Research in the Freedman Lab focuses on the ecology and evolution of plant-insect interactions, with an emphasis on plant chemistry and how it mediates these interactions. Much of my work features monarch butterflies and their milkweed host plants, but we are broadly interested in chemical ecology, ecological specialization, local adaptation, and the evolution of phenotypic plasticity. My lab also studies monarch butterfly migration and uses comparative approaches, experiments, community science data, and natural history collections to answer basic and applied questions related to adaptation and conservation. Research in the lab is motivated by natural history and organismal biology, but we apply techniques from chemical ecology, functional genomics, and population genetics to test hypotheses. Questions that we are interested in addressing include:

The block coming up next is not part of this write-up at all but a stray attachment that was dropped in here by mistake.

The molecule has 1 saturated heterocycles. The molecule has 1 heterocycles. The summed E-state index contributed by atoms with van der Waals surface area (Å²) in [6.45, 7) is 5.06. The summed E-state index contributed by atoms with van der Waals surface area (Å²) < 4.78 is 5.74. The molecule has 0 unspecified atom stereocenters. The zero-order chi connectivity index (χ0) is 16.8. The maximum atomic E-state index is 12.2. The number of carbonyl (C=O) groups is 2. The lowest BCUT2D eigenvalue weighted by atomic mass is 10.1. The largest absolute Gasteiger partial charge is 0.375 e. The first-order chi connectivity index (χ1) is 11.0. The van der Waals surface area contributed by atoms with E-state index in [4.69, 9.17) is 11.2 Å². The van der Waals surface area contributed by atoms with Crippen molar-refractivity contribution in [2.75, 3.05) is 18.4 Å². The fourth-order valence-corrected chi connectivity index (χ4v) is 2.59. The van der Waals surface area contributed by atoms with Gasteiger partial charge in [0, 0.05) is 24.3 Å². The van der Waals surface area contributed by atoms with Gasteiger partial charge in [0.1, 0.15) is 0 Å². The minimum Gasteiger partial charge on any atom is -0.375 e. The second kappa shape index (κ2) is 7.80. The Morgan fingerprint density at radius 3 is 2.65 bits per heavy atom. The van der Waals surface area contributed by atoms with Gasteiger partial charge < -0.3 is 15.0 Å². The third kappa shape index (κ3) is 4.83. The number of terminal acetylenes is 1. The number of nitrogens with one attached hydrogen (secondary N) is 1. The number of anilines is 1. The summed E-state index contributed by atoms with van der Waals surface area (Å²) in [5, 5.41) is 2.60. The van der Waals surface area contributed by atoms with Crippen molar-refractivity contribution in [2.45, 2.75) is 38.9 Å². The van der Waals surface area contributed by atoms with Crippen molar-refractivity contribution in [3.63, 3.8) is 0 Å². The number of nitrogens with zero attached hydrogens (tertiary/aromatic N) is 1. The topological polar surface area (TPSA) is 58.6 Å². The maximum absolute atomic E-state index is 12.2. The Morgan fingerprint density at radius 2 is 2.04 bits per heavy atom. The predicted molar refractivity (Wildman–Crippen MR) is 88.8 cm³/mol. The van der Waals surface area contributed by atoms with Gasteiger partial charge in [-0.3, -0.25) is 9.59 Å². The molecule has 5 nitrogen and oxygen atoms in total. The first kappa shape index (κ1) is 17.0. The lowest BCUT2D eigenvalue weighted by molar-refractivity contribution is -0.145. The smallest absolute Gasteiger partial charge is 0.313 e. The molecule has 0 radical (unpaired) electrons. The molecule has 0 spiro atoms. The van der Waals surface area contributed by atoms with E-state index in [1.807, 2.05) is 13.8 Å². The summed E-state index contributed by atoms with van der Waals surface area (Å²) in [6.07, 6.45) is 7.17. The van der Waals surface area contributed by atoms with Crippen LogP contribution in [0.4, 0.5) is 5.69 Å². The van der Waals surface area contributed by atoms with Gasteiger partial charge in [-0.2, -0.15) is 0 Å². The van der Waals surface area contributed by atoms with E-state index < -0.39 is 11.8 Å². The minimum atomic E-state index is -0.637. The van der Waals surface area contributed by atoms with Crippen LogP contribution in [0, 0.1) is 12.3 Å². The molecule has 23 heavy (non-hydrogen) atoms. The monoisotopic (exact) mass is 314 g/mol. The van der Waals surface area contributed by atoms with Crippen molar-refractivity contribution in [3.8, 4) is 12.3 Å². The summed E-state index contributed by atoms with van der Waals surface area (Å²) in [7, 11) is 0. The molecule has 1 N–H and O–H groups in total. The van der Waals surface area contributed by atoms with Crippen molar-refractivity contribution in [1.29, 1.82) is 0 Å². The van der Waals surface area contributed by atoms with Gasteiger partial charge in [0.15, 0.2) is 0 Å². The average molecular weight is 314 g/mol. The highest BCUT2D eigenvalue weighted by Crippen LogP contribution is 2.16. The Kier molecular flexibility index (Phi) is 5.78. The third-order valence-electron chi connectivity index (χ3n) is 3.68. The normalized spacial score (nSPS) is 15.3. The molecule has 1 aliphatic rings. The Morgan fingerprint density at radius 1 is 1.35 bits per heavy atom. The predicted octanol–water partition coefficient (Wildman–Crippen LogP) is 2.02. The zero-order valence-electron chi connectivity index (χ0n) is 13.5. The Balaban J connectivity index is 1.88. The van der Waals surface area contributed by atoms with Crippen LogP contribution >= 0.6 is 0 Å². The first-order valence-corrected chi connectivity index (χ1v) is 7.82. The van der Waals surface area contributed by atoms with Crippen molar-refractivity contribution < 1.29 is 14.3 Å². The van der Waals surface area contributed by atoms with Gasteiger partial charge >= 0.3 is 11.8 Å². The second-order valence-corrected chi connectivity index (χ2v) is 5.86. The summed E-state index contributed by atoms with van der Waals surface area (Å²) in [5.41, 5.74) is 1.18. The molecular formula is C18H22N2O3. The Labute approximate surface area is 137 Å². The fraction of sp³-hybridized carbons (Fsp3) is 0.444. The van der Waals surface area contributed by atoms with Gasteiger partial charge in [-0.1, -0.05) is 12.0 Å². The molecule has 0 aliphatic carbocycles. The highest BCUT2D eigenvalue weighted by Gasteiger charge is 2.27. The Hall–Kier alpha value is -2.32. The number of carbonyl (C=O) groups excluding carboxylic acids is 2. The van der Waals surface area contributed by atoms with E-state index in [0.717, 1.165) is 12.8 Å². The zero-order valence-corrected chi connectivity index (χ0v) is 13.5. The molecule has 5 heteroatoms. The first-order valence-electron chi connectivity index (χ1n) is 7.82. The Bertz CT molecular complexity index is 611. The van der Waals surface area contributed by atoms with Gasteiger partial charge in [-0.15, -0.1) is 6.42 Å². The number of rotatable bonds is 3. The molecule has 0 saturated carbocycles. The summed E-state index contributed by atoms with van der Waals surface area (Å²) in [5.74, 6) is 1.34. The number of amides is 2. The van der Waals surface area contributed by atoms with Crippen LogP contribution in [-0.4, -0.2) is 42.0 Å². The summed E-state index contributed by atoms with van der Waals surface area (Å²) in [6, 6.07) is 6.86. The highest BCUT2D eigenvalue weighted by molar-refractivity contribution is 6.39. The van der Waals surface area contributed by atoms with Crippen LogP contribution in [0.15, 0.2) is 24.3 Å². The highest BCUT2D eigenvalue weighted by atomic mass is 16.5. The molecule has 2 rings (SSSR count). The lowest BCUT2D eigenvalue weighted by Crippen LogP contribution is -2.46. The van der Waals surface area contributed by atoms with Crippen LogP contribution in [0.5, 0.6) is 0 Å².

- Why is dietary specialization so prevalent among insect herbivores?
- How do dietary generalists and specialists differ in patterns of gene expression?
- What can we learn about monarch butterfly ecology using chemical fingerprinting techniques?
- What are the ecological and evolutionary consequences of migration loss in monarch butterflies?